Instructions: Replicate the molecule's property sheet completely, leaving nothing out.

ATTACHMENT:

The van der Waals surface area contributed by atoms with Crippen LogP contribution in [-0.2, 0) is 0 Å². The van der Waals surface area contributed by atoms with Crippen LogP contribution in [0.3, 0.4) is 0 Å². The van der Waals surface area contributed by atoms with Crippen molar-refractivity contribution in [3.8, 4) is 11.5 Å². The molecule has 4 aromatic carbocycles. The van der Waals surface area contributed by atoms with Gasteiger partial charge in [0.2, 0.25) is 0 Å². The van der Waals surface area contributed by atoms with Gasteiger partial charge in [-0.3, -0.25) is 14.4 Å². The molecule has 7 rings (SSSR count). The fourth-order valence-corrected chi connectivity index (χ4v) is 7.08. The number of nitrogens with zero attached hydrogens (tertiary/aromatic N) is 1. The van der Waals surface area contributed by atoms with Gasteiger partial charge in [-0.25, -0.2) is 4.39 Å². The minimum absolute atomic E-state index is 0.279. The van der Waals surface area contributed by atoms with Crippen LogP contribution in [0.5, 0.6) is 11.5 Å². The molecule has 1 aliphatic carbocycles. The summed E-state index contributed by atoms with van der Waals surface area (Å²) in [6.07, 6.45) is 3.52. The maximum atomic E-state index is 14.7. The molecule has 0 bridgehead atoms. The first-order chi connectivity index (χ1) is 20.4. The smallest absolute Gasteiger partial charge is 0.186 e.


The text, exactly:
The van der Waals surface area contributed by atoms with Crippen LogP contribution in [-0.2, 0) is 0 Å². The van der Waals surface area contributed by atoms with Crippen LogP contribution in [0.3, 0.4) is 0 Å². The van der Waals surface area contributed by atoms with Crippen molar-refractivity contribution in [3.8, 4) is 11.5 Å². The molecule has 4 aromatic carbocycles. The van der Waals surface area contributed by atoms with Gasteiger partial charge in [0.2, 0.25) is 0 Å². The van der Waals surface area contributed by atoms with Gasteiger partial charge in [-0.3, -0.25) is 14.4 Å². The molecule has 7 rings (SSSR count). The fourth-order valence-corrected chi connectivity index (χ4v) is 7.08. The number of nitrogens with zero attached hydrogens (tertiary/aromatic N) is 1. The van der Waals surface area contributed by atoms with Gasteiger partial charge in [-0.25, -0.2) is 4.39 Å². The minimum absolute atomic E-state index is 0.279. The van der Waals surface area contributed by atoms with Crippen LogP contribution in [0.5, 0.6) is 11.5 Å². The molecule has 1 aliphatic carbocycles. The summed E-state index contributed by atoms with van der Waals surface area (Å²) in [6.07, 6.45) is 3.52. The maximum atomic E-state index is 14.7. The molecule has 0 bridgehead atoms. The first-order chi connectivity index (χ1) is 20.4. The smallest absolute Gasteiger partial charge is 0.186 e.